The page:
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Australopithecus anamensis: KNM-KP 29281

  • Geologic Age:

    4.1 Ma

  • Discovery Date:

    10 Sep 1994

  • Discovered By:

    Peter Nzube

  • Discovery Location:

    Kanapoi, Kenya

  • Sex:


  • Estimated Weight:

    47 - 55 kg

  • Original Publication:

    Leakey et. al. 2002

    KNM-KP 29281 is an adult mandible that includes all teeth, but lacks the rami. The teeth show canines that have long and very robust roots, and thick molar enamel. This specimen reflects similarities to older fossil specimens from Laetoli in the size of the canines, as well as the flare of the molars and the vertically implanted maxillary canines1.

    This mandible is relatively small and narrow, which is similar to the Miocene ape condition. Compared to Au. afarensis, KNM-KP 29281's tooth rows are straighter and more parallel, and show larger canines relative to cheek tooth size and a single cusp on the lower first premolar (Au. afarensis exhibits either one or two cusps)2. In addition, the anterior surface of the Au. anamensis mandible recedes significantly, and the mandibular torus is heavily developed, and lengthened posteriorly2. Overall, this mandible appears primitive in comparison to later australopiths, and shows many similarities with the mandibles of Miocene apes2.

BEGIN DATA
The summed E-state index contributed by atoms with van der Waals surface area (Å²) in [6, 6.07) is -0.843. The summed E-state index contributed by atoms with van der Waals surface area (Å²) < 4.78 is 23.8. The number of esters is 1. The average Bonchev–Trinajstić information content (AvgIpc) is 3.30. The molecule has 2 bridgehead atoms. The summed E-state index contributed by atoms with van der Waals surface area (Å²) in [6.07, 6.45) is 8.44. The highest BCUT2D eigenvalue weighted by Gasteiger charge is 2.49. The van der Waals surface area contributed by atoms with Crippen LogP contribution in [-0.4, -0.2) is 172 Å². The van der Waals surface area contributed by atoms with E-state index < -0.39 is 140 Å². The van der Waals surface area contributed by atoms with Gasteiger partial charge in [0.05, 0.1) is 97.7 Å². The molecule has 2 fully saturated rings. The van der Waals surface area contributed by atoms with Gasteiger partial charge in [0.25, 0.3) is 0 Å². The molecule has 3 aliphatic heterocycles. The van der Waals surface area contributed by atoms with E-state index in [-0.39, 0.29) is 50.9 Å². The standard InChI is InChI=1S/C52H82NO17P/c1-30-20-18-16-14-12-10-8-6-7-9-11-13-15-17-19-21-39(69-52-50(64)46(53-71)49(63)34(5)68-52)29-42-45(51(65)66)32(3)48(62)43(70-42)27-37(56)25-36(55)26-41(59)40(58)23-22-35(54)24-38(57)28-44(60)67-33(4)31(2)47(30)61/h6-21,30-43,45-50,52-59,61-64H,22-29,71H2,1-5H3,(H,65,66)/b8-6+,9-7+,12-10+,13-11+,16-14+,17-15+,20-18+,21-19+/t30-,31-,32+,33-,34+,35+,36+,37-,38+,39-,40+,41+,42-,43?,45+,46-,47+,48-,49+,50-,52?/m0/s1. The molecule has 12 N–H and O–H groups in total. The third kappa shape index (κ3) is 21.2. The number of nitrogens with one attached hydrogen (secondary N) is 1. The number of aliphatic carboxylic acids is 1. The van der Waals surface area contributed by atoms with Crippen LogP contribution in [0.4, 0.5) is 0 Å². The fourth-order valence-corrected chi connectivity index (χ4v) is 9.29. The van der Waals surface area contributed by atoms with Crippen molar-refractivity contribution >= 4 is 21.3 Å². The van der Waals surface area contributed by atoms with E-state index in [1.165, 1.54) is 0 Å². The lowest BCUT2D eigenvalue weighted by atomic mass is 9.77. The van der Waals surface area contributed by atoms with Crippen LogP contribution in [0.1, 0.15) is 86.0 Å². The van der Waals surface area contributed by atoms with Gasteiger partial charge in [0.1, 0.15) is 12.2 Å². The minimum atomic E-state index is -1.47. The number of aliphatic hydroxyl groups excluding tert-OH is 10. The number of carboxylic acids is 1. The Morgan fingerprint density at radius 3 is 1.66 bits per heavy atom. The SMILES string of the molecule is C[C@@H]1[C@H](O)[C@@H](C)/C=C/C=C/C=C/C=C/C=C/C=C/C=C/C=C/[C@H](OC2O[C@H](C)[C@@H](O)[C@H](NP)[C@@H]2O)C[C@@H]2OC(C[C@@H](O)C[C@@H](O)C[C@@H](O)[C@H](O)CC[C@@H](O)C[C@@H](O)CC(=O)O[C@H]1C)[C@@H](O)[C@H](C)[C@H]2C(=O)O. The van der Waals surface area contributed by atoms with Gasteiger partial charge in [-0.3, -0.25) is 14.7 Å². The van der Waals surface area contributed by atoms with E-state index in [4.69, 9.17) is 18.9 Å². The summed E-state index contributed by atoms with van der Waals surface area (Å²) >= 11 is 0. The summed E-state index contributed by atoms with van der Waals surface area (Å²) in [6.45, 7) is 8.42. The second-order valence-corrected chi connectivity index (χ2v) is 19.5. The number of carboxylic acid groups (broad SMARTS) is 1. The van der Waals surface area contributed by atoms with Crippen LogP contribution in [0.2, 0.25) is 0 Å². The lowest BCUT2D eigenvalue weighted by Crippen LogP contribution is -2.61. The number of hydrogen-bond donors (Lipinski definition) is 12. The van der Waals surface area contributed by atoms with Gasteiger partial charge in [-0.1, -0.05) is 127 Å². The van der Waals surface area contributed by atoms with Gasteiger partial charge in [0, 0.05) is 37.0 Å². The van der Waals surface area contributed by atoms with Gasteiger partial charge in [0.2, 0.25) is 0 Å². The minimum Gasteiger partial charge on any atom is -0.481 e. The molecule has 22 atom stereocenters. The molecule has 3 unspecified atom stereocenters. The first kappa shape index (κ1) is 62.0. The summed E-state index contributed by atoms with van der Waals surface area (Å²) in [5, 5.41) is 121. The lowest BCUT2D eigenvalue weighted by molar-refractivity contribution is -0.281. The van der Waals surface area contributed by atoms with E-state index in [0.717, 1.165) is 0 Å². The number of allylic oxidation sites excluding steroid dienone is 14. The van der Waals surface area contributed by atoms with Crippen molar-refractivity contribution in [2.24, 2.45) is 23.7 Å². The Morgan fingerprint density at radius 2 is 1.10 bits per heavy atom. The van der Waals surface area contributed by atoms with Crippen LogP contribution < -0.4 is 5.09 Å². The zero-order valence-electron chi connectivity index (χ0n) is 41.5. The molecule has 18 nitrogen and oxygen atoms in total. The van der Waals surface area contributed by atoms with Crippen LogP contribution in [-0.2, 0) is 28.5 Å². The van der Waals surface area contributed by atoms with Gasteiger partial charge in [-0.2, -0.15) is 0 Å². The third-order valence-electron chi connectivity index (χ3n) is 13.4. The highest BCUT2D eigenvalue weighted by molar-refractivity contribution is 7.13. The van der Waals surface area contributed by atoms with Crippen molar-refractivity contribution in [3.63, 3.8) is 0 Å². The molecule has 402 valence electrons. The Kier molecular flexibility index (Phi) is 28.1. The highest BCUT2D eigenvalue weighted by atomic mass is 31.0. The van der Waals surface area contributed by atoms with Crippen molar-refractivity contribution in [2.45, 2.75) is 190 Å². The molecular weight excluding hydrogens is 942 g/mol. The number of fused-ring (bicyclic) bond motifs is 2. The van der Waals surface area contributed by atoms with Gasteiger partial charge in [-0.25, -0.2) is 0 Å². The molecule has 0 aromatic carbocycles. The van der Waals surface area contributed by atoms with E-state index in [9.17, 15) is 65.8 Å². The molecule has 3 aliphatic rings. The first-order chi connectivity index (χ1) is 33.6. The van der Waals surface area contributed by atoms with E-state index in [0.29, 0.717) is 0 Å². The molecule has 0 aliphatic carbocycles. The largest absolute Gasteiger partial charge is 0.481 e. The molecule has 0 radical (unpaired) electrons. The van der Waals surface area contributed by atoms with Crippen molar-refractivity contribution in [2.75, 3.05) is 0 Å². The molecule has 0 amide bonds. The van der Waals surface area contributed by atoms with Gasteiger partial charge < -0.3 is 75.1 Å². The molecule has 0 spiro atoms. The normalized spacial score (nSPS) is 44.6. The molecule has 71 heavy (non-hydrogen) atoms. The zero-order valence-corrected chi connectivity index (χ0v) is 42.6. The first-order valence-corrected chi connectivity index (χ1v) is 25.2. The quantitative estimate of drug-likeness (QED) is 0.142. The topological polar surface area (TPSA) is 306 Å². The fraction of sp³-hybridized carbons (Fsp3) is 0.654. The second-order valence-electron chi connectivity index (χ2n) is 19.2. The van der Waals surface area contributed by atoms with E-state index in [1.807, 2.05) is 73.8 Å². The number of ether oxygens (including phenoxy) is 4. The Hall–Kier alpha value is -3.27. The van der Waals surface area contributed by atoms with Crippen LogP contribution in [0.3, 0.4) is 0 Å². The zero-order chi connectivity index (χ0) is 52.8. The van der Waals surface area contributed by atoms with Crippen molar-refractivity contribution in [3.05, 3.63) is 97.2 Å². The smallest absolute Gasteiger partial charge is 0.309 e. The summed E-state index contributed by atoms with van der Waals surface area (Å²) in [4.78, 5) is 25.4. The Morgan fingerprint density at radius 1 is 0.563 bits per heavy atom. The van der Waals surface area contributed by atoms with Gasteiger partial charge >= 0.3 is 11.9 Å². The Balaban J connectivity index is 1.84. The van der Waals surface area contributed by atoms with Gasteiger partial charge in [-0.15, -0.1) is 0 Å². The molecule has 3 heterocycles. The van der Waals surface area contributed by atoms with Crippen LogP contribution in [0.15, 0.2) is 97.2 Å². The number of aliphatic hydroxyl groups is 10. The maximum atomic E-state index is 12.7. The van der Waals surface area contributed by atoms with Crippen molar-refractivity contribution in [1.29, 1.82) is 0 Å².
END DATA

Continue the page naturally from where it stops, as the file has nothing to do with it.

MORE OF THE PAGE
This species may be a direct descendant of the 4.4 Ma Ardipithecus ramidus, but the relatively thick enamel seen in KNM-KP 29281, as well as the proportions of its teeth, suggest dietary and/or masticatory differences between Au. anamensis and Ar. ramidus1. Au. anamensisis, however, commonly believed to be the direct ancestor to Au. afarensis1.

    1. Leakey MG, Feibel CS, McDougall I, and Walkers A. 2002. New four-million-year-old hominid species from Kanapoi and Allia Bay, Kenya. Nature 376:565-571
    2. Johanson D and Edgar B. 2006. From Lucy to Language: Revised, Updated, and Expanded. New York: Simon and Schuster.

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